4. Systems with implicit delay
In the case of control elements composed of more than two species, an effective delay can appear due to the slow dynamics of one of the species. The simplest example of this behaviour is the ‘repressilator’ , which is a synthetic system built out of three proteins repressing each other as displayed in figure 1d. This can be described by the set of non-delay rate equations 4.1where yi and xi (i=1,2,3) are the concentrations of the three proteins and of the associated mRNA, respectively. The interaction between any two proteins of the system (say, 1 and 3) is mediated by the other one (say, 2), which reacts to the concentration variations in a finite characteristic time, thus introducing an effective delay. A numerical analysis of equation (4.1) indicates that, for values of α larger than approximately 101, the steady-state solution is unstable, and oscillating behaviour appears (cf. fig. 1b in ). Of course, one can also introduce an explicit delay in equation (4.1), making the appearance of oscillations even more likely .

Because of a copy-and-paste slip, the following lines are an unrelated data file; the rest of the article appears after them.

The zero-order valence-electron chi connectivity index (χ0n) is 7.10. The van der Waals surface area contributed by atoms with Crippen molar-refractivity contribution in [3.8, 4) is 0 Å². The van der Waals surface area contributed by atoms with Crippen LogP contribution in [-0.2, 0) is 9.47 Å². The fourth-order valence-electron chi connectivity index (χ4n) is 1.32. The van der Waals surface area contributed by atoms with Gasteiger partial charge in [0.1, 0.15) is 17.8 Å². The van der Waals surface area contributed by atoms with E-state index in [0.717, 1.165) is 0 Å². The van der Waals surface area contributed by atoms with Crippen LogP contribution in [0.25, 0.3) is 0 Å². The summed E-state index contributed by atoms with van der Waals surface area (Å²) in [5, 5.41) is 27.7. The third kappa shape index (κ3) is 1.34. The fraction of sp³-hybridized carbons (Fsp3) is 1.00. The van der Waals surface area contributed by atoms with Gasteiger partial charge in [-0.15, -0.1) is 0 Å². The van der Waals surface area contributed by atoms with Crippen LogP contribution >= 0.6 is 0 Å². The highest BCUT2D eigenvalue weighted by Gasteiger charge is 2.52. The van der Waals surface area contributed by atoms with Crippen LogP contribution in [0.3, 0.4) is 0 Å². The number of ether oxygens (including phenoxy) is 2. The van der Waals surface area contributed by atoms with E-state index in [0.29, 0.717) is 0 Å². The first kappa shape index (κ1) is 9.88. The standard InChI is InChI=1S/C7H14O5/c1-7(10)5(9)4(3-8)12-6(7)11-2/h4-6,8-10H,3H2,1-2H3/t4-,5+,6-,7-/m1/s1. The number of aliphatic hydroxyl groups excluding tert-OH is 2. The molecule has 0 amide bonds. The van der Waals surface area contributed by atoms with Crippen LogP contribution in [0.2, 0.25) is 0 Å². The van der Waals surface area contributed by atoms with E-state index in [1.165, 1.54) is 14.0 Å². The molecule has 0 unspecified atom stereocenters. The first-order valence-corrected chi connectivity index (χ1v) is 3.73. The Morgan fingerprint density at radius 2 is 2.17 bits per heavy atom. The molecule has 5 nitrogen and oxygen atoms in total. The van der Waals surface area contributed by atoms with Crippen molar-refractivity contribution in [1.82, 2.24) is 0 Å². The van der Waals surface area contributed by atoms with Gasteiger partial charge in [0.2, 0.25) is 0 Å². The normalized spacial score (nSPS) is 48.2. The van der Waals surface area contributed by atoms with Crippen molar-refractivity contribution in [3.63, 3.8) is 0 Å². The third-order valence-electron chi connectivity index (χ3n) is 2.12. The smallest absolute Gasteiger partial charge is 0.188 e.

A very important genetic control element is that controlling the expression of protein NFkB, which is involved in a variety of cellular processes, including immune response, inflammation and development. The nuclear import and export of NFkB is controlled by another protein, IkB, whose expression is activated by NFkB. Under specific conditions, nuclear/cytoplasmic NFkB has been observed to undergo time oscillations [7,8], whereas its total amount is almost constant on the experimental time scale.